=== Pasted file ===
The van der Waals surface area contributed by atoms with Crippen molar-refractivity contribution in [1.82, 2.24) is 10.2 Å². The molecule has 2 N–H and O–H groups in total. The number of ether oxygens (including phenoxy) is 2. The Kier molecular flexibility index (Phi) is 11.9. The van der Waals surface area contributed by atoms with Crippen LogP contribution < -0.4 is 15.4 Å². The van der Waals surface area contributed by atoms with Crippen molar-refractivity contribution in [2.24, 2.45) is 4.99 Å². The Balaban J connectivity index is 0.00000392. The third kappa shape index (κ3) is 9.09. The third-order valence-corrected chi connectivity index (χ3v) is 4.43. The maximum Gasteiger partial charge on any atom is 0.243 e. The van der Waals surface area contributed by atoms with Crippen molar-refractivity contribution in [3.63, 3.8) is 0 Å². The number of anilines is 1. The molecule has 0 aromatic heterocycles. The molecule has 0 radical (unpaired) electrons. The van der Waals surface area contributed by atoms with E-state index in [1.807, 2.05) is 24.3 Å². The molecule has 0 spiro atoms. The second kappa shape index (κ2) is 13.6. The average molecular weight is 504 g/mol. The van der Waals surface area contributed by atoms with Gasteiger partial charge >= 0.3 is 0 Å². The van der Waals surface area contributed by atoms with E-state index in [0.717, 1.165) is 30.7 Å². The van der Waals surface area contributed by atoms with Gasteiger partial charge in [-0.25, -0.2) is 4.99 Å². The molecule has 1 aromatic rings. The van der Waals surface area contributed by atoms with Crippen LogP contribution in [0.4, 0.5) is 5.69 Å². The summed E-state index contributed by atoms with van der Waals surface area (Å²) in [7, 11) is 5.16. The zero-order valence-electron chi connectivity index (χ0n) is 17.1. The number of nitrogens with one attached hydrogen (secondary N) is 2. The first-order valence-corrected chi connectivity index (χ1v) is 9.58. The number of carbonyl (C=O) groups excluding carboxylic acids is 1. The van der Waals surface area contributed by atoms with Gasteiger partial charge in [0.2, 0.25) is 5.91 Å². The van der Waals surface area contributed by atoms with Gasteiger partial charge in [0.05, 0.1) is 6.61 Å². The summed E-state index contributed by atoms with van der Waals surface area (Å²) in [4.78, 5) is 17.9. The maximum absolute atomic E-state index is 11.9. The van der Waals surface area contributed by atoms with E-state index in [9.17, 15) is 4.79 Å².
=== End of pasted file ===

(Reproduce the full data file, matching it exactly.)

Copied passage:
The van der Waals surface area contributed by atoms with Crippen molar-refractivity contribution in [1.82, 2.24) is 10.2 Å². The molecule has 2 N–H and O–H groups in total. The number of ether oxygens (including phenoxy) is 2. The Kier molecular flexibility index (Phi) is 11.9. The van der Waals surface area contributed by atoms with Crippen LogP contribution < -0.4 is 15.4 Å². The van der Waals surface area contributed by atoms with Crippen molar-refractivity contribution in [2.24, 2.45) is 4.99 Å². The Balaban J connectivity index is 0.00000392. The third kappa shape index (κ3) is 9.09. The third-order valence-corrected chi connectivity index (χ3v) is 4.43. The maximum Gasteiger partial charge on any atom is 0.243 e. The van der Waals surface area contributed by atoms with Crippen molar-refractivity contribution in [3.63, 3.8) is 0 Å². The number of anilines is 1. The molecule has 0 aromatic heterocycles. The molecule has 0 radical (unpaired) electrons. The van der Waals surface area contributed by atoms with E-state index in [1.807, 2.05) is 24.3 Å². The molecule has 0 spiro atoms. The second kappa shape index (κ2) is 13.6. The average molecular weight is 504 g/mol. The van der Waals surface area contributed by atoms with Gasteiger partial charge >= 0.3 is 0 Å². The van der Waals surface area contributed by atoms with E-state index in [0.717, 1.165) is 30.7 Å². The van der Waals surface area contributed by atoms with Gasteiger partial charge in [-0.25, -0.2) is 4.99 Å². The molecule has 1 aromatic rings. The van der Waals surface area contributed by atoms with Crippen LogP contribution in [0.4, 0.5) is 5.69 Å². The summed E-state index contributed by atoms with van der Waals surface area (Å²) in [7, 11) is 5.16. The zero-order valence-electron chi connectivity index (χ0n) is 17.1. The number of nitrogens with one attached hydrogen (secondary N) is 2. The first-order valence-corrected chi connectivity index (χ1v) is 9.58. The number of carbonyl (C=O) groups excluding carboxylic acids is 1. The van der Waals surface area contributed by atoms with Gasteiger partial charge in [0.2, 0.25) is 5.91 Å². The van der Waals surface area contributed by atoms with Gasteiger partial charge in [0.05, 0.1) is 6.61 Å². The summed E-state index contributed by atoms with van der Waals surface area (Å²) in [4.78, 5) is 17.9. The maximum absolute atomic E-state index is 11.9. The van der Waals surface area contributed by atoms with E-state index in [9.17, 15) is 4.79 Å².